13.12 καὶ παραδώσει ἀδελφὸς ἀδελφὸν εἰς θάνατον καὶ πατὴρ τέκνον, καὶ ἐπαναστήσονται τέκνα ἐπὶ γονεῖς καὶ θανατώσουσιν αὐτούς· 13.13 καὶ ἔσεσθε μισούμενοι ὑπὸ πάντων διὰ τὸ ὄνομά μου. ὁ δὲ ὑπομείνας εἰς τέλος οὗτος σωθήσεται.
13.26 καὶ τότε ὄψονται τὸν υἱὸν τοῦ ἀνθρώπου ἐρχόμενον ἐν νεφέλαις μετὰ δυνάμεως πολλῆς καὶ δόξης·
14.3 Καὶ ὄντος αὐτοῦ ἐν Βηθανίᾳ ἐν τῇ οἰκίᾳ Σίμωνος τοῦ λεπροῦ κατακειμένου αὐτοῦ ἦλθεν γυνὴ ἔχουσα ἀλάβαστρον μύρου νάρδου πιστικῆς πολυτελοῦς συντρίψασα τὴν ἀλάβαστρον κατέχεεν αὐτοῦ τῆς κεφαλῆς. 14.4 ἦσαν δέ τινες ἀγανακτοῦντες πρὸς ἑαυτούς Εἰς τί ἡ ἀπώλεια αὕτη τοῦ μύρου γέγονεν; 14.5 ἠδύνατο γὰρ τοῦτο τὸ μύρον πραθῆναι ἐπάνω δηναρίων τριακοσίων καὶ δοθῆναι τοῖς πτωχοῖς· καὶ ἐνεβριμῶντο αὐτῇ. 14.6 ὁ δὲ Ἰησοῦς εἶπεν Ἅφετε αὐτήν· τί αὐτῇ κόπους παρέχετε; καλὸν ἔργον ἠργάσατο ἐν ἐμοί· 14.7 πάντοτε γὰρ τοὺς πτωχοὺς ἔχετε μεθʼ ἑαυτῶν, καὶ ὅταν θέλητε δύνασθε αὐτοῖς πάντοτε εὖ ποιῆσαι, ἐμὲ δὲ οὐ πάντοτε ἔχετε· 14.8 ὃ ἔσχεν ἐποίησεν, προέλαβεν μυρίσαι τὸ σῶμά μου εἰς τὸν ἐνταφιασμόν. 14.9 ἀμὴν δὲ λέγω ὑμῖν, ὅπου ἐὰν κηρυχθῇ τὸ εὐαγγέλιον εἰς ὅλον τὸν κόσμον, καὶ ὃ ἐποίησεν αὕτη λαληθήσεται εἰς μνημόσυνον αὐτῆς.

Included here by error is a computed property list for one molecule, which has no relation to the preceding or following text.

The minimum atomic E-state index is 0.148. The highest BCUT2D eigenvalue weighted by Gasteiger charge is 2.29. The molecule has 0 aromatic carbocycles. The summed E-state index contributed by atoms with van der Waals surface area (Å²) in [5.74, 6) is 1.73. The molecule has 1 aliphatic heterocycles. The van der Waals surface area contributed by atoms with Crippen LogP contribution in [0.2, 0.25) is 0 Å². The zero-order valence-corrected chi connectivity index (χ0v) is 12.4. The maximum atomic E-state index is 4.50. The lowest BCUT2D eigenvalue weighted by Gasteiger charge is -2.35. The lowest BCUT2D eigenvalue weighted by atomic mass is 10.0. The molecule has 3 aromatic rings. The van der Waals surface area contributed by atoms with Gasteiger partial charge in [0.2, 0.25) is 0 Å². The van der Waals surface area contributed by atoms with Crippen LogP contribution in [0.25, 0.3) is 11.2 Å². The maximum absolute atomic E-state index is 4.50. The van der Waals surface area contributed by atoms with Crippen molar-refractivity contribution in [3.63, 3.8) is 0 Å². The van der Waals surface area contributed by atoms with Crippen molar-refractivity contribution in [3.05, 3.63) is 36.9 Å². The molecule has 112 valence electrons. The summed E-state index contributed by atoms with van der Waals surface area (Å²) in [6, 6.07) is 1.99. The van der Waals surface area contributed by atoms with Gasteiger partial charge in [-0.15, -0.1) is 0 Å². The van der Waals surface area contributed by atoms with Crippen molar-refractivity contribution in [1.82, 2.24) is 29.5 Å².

14.62 ὁ δὲ Ἰησοῦς εἶπεν Ἐγώ εἰμι, καὶ ὄψεσθε τὸν υἱὸν τοῦ ἀνθρώπου ἐκ δεξιῶν καθήμενον τῆς δυνάμεως καὶ ἐρχόμενον μετὰ τῶν νεφελῶν τοῦ οὐρανοῦ.'' None
1.1 The beginning of the gospel of Jesus Christ, the Son of God. 1.2 As it is written in the prophets, "Behold, I send my messenger before your face, Who will prepare your way before you. 1.3 The voice of one crying in the wilderness, \'Make ready the way of the Lord! Make his paths straight!\'"' "
1.6 John was clothed with camel's hair and a leather belt around